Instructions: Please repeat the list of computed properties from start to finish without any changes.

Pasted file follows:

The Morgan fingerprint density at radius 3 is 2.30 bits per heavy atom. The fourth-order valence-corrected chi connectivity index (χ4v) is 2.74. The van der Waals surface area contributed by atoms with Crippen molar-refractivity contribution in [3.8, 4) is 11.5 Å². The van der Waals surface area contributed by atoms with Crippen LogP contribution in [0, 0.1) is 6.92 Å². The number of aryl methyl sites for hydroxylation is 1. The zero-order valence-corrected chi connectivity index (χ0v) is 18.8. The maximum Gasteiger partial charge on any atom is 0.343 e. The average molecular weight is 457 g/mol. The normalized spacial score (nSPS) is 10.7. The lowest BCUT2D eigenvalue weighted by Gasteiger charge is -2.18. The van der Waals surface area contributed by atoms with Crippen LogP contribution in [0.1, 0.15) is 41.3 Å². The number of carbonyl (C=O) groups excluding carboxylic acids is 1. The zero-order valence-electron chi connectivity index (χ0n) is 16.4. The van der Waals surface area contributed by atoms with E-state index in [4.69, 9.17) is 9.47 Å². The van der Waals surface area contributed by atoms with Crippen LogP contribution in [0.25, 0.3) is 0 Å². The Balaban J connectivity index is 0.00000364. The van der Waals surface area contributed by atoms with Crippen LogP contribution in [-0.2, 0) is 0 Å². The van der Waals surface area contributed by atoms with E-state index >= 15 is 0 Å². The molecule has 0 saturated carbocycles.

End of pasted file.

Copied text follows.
The Morgan fingerprint density at radius 3 is 2.30 bits per heavy atom. The fourth-order valence-corrected chi connectivity index (χ4v) is 2.74. The van der Waals surface area contributed by atoms with Crippen molar-refractivity contribution in [3.8, 4) is 11.5 Å². The van der Waals surface area contributed by atoms with Crippen LogP contribution in [0, 0.1) is 6.92 Å². The number of aryl methyl sites for hydroxylation is 1. The zero-order valence-corrected chi connectivity index (χ0v) is 18.8. The maximum Gasteiger partial charge on any atom is 0.343 e. The average molecular weight is 457 g/mol. The normalized spacial score (nSPS) is 10.7. The lowest BCUT2D eigenvalue weighted by Gasteiger charge is -2.18. The van der Waals surface area contributed by atoms with Crippen LogP contribution in [0.1, 0.15) is 41.3 Å². The number of carbonyl (C=O) groups excluding carboxylic acids is 1. The zero-order valence-electron chi connectivity index (χ0n) is 16.4. The van der Waals surface area contributed by atoms with E-state index in [4.69, 9.17) is 9.47 Å². The van der Waals surface area contributed by atoms with Crippen LogP contribution in [0.25, 0.3) is 0 Å². The Balaban J connectivity index is 0.00000364. The van der Waals surface area contributed by atoms with Crippen LogP contribution in [-0.2, 0) is 0 Å². The van der Waals surface area contributed by atoms with E-state index >= 15 is 0 Å². The molecule has 0 saturated carbocycles.